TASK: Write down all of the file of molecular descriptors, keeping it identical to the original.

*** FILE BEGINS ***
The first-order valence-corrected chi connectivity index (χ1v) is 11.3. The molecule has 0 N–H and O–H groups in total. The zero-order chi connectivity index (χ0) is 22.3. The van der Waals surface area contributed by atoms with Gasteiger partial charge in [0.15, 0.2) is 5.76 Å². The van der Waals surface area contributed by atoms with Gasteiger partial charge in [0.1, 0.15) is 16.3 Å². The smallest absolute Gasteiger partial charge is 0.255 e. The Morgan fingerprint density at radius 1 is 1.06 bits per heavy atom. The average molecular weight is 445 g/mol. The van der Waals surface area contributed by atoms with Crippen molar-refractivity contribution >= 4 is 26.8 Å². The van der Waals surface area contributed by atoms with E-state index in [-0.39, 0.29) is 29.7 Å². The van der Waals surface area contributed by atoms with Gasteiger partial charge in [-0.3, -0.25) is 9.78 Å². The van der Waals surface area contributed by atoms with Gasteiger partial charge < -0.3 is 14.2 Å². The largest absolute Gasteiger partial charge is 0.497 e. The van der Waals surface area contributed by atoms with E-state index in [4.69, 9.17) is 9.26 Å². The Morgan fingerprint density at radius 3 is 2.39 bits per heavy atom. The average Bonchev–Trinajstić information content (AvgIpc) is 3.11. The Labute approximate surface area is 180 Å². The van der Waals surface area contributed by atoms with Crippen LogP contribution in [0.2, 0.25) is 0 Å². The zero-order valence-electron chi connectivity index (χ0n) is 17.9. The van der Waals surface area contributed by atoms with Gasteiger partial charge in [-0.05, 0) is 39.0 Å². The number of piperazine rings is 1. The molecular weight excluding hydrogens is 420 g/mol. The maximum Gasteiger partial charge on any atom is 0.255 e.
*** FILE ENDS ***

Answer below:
The first-order valence-corrected chi connectivity index (χ1v) is 11.3. The molecule has 0 N–H and O–H groups in total. The zero-order chi connectivity index (χ0) is 22.3. The van der Waals surface area contributed by atoms with Gasteiger partial charge in [0.15, 0.2) is 5.76 Å². The van der Waals surface area contributed by atoms with Gasteiger partial charge in [0.1, 0.15) is 16.3 Å². The smallest absolute Gasteiger partial charge is 0.255 e. The Morgan fingerprint density at radius 1 is 1.06 bits per heavy atom. The average molecular weight is 445 g/mol. The van der Waals surface area contributed by atoms with Crippen molar-refractivity contribution >= 4 is 26.8 Å². The van der Waals surface area contributed by atoms with E-state index in [-0.39, 0.29) is 29.7 Å². The van der Waals surface area contributed by atoms with Gasteiger partial charge in [-0.3, -0.25) is 9.78 Å². The van der Waals surface area contributed by atoms with Gasteiger partial charge < -0.3 is 14.2 Å². The largest absolute Gasteiger partial charge is 0.497 e. The van der Waals surface area contributed by atoms with E-state index in [4.69, 9.17) is 9.26 Å². The Morgan fingerprint density at radius 3 is 2.39 bits per heavy atom. The average Bonchev–Trinajstić information content (AvgIpc) is 3.11. The Labute approximate surface area is 180 Å². The van der Waals surface area contributed by atoms with Crippen LogP contribution in [0.2, 0.25) is 0 Å². The zero-order valence-electron chi connectivity index (χ0n) is 17.9. The van der Waals surface area contributed by atoms with Gasteiger partial charge in [-0.05, 0) is 39.0 Å². The number of piperazine rings is 1. The molecular weight excluding hydrogens is 420 g/mol. The maximum Gasteiger partial charge on any atom is 0.255 e.